2. Investigate your sit-stand options. Truly, there never was a better time for finding the right workstation to meet any employee need. Take time to find the workstations that fit your decor, technology requirements, and price range, then create a list of approved sit-stand desk options. The key is to have it in place when your employees coming knocking at your door for one.
  3. Better be prepared because your employees will come knocking. They’ll send you an email. They’ll bring in a doctor’s note. They make their own sit-stand station out of old toner cartridge boxes they find by the printer. Some percentage of your employee population has already heard the sit-stand message and is currently pondering what to do about it. Be ready for them. Here’s one employee’s feedback. Micah R. told us recently: “Just so you know, when I bought the work fit station I was the first person in an office of about 200 people to stand while working. I was worried that I would create problems by doing this, but what has happened has shocked me. Dozens of people have followed my lead and are now standing at work and every year now on my review I get positive feedback on the influence that I have had on my coworkers and my commitment to a healthy lifestyle.”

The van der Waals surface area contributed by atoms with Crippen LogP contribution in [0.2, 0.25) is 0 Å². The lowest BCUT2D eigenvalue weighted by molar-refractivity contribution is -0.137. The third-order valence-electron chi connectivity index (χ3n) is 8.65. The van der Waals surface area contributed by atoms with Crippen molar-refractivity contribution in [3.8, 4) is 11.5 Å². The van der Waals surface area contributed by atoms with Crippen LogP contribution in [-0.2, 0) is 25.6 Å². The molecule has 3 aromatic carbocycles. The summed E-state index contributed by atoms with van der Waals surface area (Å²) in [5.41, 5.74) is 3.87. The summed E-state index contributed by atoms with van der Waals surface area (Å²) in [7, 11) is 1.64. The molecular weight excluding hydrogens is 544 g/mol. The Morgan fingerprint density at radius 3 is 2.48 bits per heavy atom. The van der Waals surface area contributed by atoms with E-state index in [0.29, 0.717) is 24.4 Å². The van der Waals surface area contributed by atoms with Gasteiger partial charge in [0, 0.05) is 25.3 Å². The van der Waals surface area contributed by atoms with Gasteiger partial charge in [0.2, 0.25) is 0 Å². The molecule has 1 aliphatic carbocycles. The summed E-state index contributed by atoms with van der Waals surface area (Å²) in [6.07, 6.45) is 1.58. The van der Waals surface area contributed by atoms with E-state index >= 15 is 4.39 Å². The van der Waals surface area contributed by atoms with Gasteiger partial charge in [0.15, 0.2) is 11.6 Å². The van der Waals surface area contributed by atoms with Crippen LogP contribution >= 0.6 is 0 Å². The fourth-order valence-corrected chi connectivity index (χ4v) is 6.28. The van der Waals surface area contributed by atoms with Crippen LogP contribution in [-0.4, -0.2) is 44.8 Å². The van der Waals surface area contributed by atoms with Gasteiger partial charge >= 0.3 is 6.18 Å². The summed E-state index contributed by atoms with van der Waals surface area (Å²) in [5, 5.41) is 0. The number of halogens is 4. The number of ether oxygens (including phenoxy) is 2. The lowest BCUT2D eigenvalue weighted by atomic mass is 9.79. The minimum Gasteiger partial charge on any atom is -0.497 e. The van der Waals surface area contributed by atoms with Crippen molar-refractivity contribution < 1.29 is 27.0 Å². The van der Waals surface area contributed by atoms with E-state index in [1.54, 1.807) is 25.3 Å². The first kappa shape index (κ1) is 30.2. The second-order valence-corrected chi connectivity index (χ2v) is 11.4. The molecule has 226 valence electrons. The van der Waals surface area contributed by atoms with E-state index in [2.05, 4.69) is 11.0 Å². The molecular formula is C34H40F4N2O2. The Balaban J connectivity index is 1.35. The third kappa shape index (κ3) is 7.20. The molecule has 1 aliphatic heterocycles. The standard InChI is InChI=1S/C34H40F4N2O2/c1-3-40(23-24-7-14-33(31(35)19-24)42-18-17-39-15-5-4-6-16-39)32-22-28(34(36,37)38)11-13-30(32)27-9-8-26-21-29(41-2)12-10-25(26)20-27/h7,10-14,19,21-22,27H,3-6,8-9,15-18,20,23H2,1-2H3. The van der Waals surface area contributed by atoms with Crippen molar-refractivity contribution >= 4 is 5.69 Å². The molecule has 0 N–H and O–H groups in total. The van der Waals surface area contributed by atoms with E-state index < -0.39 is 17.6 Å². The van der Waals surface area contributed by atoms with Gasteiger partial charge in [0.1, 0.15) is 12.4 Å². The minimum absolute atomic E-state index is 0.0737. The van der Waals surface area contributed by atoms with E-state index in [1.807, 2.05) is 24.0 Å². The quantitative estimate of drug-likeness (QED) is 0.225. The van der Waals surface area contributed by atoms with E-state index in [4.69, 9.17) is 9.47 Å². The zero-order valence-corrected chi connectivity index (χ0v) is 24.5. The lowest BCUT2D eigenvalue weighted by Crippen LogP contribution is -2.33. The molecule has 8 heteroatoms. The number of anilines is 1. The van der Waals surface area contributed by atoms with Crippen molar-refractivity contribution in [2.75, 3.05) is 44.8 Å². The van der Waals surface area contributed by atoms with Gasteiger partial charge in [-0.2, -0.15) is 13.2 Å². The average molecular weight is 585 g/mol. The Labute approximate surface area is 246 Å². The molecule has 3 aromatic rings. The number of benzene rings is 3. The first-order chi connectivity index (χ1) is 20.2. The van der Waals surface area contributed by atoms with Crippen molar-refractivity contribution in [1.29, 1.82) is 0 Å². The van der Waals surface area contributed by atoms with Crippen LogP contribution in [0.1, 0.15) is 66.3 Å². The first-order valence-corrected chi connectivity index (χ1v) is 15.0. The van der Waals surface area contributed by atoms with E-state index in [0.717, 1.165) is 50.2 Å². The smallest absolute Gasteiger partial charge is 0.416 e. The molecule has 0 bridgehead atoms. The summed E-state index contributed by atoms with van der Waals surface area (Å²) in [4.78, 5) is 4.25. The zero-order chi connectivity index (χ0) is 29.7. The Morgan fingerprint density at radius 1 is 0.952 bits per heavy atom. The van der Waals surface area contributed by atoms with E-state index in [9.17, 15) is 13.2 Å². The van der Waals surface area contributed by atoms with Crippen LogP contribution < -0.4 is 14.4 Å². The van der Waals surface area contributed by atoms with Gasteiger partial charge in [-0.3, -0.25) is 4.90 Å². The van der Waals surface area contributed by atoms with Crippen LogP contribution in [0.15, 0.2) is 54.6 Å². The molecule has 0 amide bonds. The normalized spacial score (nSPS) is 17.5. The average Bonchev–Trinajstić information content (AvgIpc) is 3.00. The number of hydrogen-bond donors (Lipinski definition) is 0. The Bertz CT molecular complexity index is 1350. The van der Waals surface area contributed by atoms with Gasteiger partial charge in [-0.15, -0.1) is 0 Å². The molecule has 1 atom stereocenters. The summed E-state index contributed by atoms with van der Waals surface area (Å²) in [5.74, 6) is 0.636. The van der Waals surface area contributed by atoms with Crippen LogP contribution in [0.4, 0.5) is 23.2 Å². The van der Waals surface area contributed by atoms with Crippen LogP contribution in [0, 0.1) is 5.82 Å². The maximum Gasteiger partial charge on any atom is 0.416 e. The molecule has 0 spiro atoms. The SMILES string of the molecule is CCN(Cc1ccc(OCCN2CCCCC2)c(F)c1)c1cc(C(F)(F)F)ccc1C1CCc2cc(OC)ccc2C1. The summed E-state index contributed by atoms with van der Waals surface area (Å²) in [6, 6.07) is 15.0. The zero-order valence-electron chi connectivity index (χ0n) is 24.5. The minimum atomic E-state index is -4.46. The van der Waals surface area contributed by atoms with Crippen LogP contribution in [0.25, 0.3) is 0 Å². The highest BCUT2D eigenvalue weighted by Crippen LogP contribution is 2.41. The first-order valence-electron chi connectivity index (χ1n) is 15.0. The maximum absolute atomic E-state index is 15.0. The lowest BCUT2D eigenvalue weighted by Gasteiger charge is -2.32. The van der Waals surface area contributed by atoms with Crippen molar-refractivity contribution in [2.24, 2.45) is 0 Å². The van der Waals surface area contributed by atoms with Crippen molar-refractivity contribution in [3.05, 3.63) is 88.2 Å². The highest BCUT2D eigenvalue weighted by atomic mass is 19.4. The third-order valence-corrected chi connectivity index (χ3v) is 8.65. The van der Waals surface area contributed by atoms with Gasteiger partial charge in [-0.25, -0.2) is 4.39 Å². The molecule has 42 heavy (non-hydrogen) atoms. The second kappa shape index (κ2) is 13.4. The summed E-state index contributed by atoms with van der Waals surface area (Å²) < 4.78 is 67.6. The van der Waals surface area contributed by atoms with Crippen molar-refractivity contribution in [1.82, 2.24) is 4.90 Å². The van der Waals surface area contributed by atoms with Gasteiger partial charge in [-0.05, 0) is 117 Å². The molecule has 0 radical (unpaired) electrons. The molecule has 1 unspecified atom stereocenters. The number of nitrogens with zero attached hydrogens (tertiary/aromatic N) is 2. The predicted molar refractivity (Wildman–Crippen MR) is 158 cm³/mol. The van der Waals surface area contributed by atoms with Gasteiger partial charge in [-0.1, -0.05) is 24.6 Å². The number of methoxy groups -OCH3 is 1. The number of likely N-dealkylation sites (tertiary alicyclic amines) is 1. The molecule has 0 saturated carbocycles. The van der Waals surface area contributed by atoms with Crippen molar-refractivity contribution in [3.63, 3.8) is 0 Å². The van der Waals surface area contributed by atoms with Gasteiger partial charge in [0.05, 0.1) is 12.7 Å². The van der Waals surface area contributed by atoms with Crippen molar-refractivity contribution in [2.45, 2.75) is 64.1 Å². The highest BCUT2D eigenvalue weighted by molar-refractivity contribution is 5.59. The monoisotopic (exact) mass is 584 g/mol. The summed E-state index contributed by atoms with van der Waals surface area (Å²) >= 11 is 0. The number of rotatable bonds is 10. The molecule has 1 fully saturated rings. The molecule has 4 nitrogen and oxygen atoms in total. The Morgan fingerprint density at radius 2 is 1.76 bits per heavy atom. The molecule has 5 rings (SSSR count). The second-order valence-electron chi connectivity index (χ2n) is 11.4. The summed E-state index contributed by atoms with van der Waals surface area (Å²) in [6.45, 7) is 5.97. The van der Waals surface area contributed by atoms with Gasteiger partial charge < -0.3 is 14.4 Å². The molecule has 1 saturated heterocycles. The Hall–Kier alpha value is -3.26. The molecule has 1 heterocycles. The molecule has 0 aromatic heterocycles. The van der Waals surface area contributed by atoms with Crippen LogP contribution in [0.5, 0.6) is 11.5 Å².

4. Help your hurting employees right away. Nothing sways productivity more than people who are hurting because of their chairs, unable to concentrate or who, all too often, are being whisked away to doctor’s appointments. Giving this population access to sit-stand computing will help them alleviate back strain by allowing frequent posture changes. Studies show it makes a difference. And many employees self-report a reduction in back pain, or a reduction in health related care, like chiropractic visits, when they integrate sit-stand into their work routines.